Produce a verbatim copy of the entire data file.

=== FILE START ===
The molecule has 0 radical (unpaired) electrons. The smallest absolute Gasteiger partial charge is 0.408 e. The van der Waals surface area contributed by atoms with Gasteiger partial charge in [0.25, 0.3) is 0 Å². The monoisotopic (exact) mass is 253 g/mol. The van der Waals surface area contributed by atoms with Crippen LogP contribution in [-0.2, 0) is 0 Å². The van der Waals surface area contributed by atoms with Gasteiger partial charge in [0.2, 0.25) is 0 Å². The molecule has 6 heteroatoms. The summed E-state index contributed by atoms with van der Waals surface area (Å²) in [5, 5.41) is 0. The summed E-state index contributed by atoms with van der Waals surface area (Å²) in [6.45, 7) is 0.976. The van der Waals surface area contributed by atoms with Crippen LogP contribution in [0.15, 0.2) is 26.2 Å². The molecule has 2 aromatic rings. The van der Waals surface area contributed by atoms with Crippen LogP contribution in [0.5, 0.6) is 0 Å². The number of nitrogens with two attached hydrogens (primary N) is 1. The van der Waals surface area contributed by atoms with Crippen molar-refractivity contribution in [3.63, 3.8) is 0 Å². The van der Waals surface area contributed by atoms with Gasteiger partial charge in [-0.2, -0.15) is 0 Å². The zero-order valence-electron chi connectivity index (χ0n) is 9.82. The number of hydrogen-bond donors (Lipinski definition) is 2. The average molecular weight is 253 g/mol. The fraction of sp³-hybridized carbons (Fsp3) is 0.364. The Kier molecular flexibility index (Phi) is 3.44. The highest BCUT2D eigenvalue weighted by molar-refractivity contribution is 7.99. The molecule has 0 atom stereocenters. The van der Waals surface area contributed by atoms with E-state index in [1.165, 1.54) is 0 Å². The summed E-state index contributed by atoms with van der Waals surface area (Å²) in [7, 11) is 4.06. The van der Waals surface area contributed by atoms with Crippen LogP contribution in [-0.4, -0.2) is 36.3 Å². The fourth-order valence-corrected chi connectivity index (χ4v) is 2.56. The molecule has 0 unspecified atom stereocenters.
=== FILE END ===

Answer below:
The molecule has 0 radical (unpaired) electrons. The smallest absolute Gasteiger partial charge is 0.408 e. The van der Waals surface area contributed by atoms with Gasteiger partial charge in [0.25, 0.3) is 0 Å². The monoisotopic (exact) mass is 253 g/mol. The van der Waals surface area contributed by atoms with Crippen LogP contribution in [-0.2, 0) is 0 Å². The van der Waals surface area contributed by atoms with Gasteiger partial charge in [0.2, 0.25) is 0 Å². The molecule has 6 heteroatoms. The summed E-state index contributed by atoms with van der Waals surface area (Å²) in [5, 5.41) is 0. The summed E-state index contributed by atoms with van der Waals surface area (Å²) in [6.45, 7) is 0.976. The van der Waals surface area contributed by atoms with Crippen LogP contribution in [0.15, 0.2) is 26.2 Å². The molecule has 2 aromatic rings. The van der Waals surface area contributed by atoms with Crippen LogP contribution in [0.5, 0.6) is 0 Å². The number of nitrogens with two attached hydrogens (primary N) is 1. The van der Waals surface area contributed by atoms with Crippen molar-refractivity contribution in [3.63, 3.8) is 0 Å². The van der Waals surface area contributed by atoms with Gasteiger partial charge in [-0.2, -0.15) is 0 Å². The zero-order valence-electron chi connectivity index (χ0n) is 9.82. The number of hydrogen-bond donors (Lipinski definition) is 2. The average molecular weight is 253 g/mol. The fraction of sp³-hybridized carbons (Fsp3) is 0.364. The Kier molecular flexibility index (Phi) is 3.44. The highest BCUT2D eigenvalue weighted by molar-refractivity contribution is 7.99. The molecule has 0 atom stereocenters. The van der Waals surface area contributed by atoms with E-state index in [1.165, 1.54) is 0 Å². The summed E-state index contributed by atoms with van der Waals surface area (Å²) in [7, 11) is 4.06. The van der Waals surface area contributed by atoms with Crippen LogP contribution in [-0.4, -0.2) is 36.3 Å². The fourth-order valence-corrected chi connectivity index (χ4v) is 2.56. The molecule has 0 unspecified atom stereocenters.